Remove 'The Cay' from School Curriculum
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Help us remove "The Cay" from the Saugus Union School District reading list as it references black people as 'ugly and stupid' among many other derogatory excerpts. We've had multiple meetings with the school board; however, it seems the urgency/importance of this situation has gone unnoticed. Therefore, action is needed to inspire CHANGE. There are many other literary works that would better accomplish the goal of promoting unity, acceptance, diversity, and love for our fellow humans without the use of derogatory statements, hurtful words, and blatant racist remarks strewn across every few pages.
Please join us in signing this petition to remove "The Cay" from the Saugus Union School District curriculum/reading list.
Here are a few excerpts from the book...
pg. 30 - I saw a huge, very old Negro sitting on the raft near me. He was ugly. His nose was flat and his face was broad; his head was a mass of wiry gray hair.
pg. 31 - His face couldn't have been blacker, or his teeth whiter.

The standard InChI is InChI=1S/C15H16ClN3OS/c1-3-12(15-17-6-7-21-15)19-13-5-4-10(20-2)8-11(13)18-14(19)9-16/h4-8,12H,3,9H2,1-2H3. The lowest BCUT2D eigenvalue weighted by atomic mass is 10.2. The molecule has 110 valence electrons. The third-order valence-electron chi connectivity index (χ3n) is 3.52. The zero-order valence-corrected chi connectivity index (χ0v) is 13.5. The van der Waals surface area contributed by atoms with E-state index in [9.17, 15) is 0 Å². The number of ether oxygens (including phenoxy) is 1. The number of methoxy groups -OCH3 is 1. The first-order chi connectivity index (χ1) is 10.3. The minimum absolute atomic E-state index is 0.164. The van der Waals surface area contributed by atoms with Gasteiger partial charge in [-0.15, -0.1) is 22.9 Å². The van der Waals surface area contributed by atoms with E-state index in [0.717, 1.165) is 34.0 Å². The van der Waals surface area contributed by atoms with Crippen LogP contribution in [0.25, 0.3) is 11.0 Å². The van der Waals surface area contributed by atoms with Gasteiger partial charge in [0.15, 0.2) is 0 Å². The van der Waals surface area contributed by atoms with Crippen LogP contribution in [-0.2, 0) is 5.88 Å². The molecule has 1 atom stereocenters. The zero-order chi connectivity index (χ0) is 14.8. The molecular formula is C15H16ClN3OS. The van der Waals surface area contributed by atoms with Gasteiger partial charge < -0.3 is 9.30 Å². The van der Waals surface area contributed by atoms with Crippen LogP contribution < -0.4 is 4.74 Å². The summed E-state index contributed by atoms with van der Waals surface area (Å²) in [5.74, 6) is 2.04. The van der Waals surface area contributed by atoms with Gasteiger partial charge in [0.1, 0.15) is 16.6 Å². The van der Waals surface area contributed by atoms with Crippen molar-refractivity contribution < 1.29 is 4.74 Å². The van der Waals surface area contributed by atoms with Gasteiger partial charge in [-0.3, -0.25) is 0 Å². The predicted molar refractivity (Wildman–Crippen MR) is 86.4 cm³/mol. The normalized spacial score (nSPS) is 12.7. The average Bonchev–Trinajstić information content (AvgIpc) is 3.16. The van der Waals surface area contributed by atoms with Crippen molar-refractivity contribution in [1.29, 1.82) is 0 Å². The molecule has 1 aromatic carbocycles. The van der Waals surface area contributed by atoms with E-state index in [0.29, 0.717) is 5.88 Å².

pg. 32 - That lonely sea, and the sharp pains in my head, and the knowledge that I was here alone with a black man instead of my mother made me break into tears.
pg. 32 - I felt seasick and crawled to the side to vomit. He came up beside me, holding my head in his great clamshell hands. It didn't matter, at that moment, that he was black and ugly.
pg. 34 - My father had always taught me to address anyone I took to be an adult as "mister," but Timothy didn't seem to be a mister. Besides, he was black.
pg. 36 - She'd say, when she knew where we'd been, "They are not the same as you, Phillip. They are different and they live differently. That's the way it must be.
pg. 40 - I said, "Your parents were African, Timothy?" He laughed, low and soft, "Young bahss, you want me to say I true come from Afre-ca?" "You say what you want." It was just that Timothy looked very much like the men I'd seen in jungle pictures. Flat nose and heavy lips.
pg. 41 - I was amazed that any man shouldn't know his own age. I was almost certain now that Timothy had indeed come from Africa, but I didn't tell him that.
pg. 68 - I threw the palm fibers at him, and screamed, "You ugly black man! I won't do it! You're stupid. You can't even spell..."
pg. 72 - ...that tangled gray hair, the ugly black face with the thick lips...
pg. 100 - I remember that ugly welted face. But now, in my memory, it did not seem ugly at all. It seemed only kind and strong. "Timothy, are you still black?" His laughter filled the hut.
This book, written in 1969, stirred great controversy and was cited as containing an “insidiously racist message” by the Council on Interracial Books for Children. In 2017, we stand for CHANGE. #RemoveTheCay
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